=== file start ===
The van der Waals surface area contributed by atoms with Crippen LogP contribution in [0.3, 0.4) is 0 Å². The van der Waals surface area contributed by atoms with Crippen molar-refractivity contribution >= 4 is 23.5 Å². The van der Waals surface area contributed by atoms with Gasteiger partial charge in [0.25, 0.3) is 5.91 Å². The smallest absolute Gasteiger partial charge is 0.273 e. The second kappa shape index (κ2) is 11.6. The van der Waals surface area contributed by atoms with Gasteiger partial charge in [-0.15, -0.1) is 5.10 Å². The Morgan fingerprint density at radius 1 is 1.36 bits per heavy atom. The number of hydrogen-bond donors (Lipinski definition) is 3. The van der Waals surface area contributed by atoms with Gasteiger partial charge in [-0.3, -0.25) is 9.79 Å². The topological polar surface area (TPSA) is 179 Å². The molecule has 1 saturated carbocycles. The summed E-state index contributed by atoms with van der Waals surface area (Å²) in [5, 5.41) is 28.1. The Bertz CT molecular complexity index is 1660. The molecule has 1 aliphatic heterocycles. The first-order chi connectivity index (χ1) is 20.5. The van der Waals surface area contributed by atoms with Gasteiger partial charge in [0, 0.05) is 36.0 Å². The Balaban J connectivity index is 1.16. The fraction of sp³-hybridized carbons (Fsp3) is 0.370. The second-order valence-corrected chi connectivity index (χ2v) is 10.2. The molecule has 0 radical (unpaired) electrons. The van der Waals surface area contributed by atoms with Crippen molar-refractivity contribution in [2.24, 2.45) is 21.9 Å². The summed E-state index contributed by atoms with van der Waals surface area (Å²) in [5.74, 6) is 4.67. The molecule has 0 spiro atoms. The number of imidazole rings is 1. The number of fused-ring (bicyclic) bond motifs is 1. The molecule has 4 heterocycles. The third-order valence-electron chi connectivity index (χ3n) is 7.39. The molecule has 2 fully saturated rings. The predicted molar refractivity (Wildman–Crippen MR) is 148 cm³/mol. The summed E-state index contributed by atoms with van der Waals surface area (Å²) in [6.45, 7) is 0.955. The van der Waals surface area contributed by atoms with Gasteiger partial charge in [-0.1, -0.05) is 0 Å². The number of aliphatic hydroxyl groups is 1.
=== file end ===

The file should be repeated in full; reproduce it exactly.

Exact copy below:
The van der Waals surface area contributed by atoms with Crippen LogP contribution in [0.3, 0.4) is 0 Å². The van der Waals surface area contributed by atoms with Crippen molar-refractivity contribution >= 4 is 23.5 Å². The van der Waals surface area contributed by atoms with Gasteiger partial charge in [0.25, 0.3) is 5.91 Å². The smallest absolute Gasteiger partial charge is 0.273 e. The second kappa shape index (κ2) is 11.6. The van der Waals surface area contributed by atoms with Gasteiger partial charge in [-0.15, -0.1) is 5.10 Å². The Morgan fingerprint density at radius 1 is 1.36 bits per heavy atom. The number of hydrogen-bond donors (Lipinski definition) is 3. The van der Waals surface area contributed by atoms with Gasteiger partial charge in [-0.3, -0.25) is 9.79 Å². The topological polar surface area (TPSA) is 179 Å². The molecule has 1 saturated carbocycles. The summed E-state index contributed by atoms with van der Waals surface area (Å²) in [5, 5.41) is 28.1. The Bertz CT molecular complexity index is 1660. The molecule has 1 aliphatic heterocycles. The first-order chi connectivity index (χ1) is 20.5. The van der Waals surface area contributed by atoms with Gasteiger partial charge in [0, 0.05) is 36.0 Å². The Balaban J connectivity index is 1.16. The fraction of sp³-hybridized carbons (Fsp3) is 0.370. The second-order valence-corrected chi connectivity index (χ2v) is 10.2. The molecule has 0 radical (unpaired) electrons. The van der Waals surface area contributed by atoms with Crippen molar-refractivity contribution in [2.24, 2.45) is 21.9 Å². The summed E-state index contributed by atoms with van der Waals surface area (Å²) in [5.74, 6) is 4.67. The molecule has 0 spiro atoms. The number of imidazole rings is 1. The number of fused-ring (bicyclic) bond motifs is 1. The molecule has 4 heterocycles. The third-order valence-electron chi connectivity index (χ3n) is 7.39. The molecule has 2 fully saturated rings. The predicted molar refractivity (Wildman–Crippen MR) is 148 cm³/mol. The summed E-state index contributed by atoms with van der Waals surface area (Å²) in [6.45, 7) is 0.955. The van der Waals surface area contributed by atoms with Gasteiger partial charge in [-0.1, -0.05) is 0 Å². The number of aliphatic hydroxyl groups is 1.